“Could be. But the seal hunters and the shamans protected the baby and the bad hunters didn’t find him, so there is a happy ending to the story of Jesus’ birth. He went on to be a great man. A teacher and the best hunter of all.”

I haven’t read the novel, so I don’t know its message. But this brief passage tells us something about today’s feast of the Epiphany: it needs some translation.

We know the story well, and we know the meaning of sheep and cows and shepherds. But do we really know what is happening when those three kings lay down their gifts of gold, frankincense and myrrh?

Ancient translators have helped us understand—gold for a king, frankincense for God, and myrrh for a man who was to die. But perhaps we need to understand the story in terms a bit closer to home.

So let’s leave symbolism aside this year, and be as direct as Corporal Creed was with the hunters: because every one of us can understand giving and receiving.

Today let’s look at two simple questions: What have you received from God? And what have you given back to God?

I can’t answer these questions: each person must give his own reply. But let's try to answer the first one together. What have we received from God?

In a poem for children, Robert Louis Stevenson said “the world is so full of a number of things/I'm sure we should all be as happy as kings.”

We adults can be tempted to miss some of those things, which is one reason we’re blessed to live in this area where the gift of creation is so easy to see. We might be tempted to take credit for a lot of the good things around us—and people from Toronto think we do—but truly all of us see the beauty of the created world as a gift.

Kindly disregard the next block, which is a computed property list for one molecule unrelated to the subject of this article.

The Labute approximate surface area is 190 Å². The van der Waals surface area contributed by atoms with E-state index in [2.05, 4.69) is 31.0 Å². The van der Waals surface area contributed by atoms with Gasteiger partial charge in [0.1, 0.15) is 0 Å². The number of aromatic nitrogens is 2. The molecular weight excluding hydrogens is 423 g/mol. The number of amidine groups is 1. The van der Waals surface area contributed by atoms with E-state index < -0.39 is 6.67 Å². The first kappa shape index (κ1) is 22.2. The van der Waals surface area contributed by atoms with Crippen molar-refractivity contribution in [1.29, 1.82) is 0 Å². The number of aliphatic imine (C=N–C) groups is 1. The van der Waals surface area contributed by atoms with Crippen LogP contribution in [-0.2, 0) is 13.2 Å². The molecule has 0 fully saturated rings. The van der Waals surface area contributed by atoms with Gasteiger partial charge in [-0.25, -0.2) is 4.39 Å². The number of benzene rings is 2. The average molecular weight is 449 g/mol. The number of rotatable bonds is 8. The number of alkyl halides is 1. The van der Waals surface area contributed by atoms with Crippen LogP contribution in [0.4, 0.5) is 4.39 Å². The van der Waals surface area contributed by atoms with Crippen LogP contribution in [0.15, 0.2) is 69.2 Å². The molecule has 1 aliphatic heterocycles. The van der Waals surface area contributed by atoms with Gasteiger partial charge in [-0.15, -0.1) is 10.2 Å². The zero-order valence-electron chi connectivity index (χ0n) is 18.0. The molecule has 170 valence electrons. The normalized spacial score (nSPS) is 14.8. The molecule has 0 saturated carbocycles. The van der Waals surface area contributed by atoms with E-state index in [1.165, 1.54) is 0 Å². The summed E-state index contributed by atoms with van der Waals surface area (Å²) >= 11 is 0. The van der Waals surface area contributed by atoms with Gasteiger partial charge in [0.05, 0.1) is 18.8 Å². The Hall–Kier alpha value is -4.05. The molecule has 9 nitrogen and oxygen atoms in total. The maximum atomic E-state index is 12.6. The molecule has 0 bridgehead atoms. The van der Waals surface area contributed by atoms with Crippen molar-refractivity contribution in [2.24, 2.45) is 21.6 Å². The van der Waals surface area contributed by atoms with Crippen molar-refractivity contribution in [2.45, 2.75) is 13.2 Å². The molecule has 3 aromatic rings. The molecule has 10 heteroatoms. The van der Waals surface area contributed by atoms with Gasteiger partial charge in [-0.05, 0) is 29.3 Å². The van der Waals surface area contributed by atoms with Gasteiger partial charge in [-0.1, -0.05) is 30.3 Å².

There are other gifts we enjoy some of the time: health, friends, family, peace in society... freedom from the sort of oppression and violence that greeted Jesus at his birth.

And our first and second readings today remind us of our spiritual gifts also. We have received the dawning brightness that the ancient prophets longed and hungered for, because the light has come, and the Lord’s glory has appeared. The mystery that was long hidden has been made known to us.

When Christ took on our human nature, St. Paul tells us, he gave us a share in his divine nature, heirs to all that God has promised.

All these things come to us, more or less obviously, from the hand of God. We might take credit for our friends, for our success—though we shouldn’t—but we sure can’t do that for most other blessings. As St. Paul said in his First Letter to the Corinthians, what do you possess that was not given to you? And if you possess it as a gift, why take the credit to yourself?

And so the next question arises: what do we give to God in gratitude for all he has given to us?

I don't suspect the three wise men are an easy act to follow... yet we're never empty handed: the wise men simply gave what they had; the gifts they placed before Jesus were simply symbols of who they were and what they had.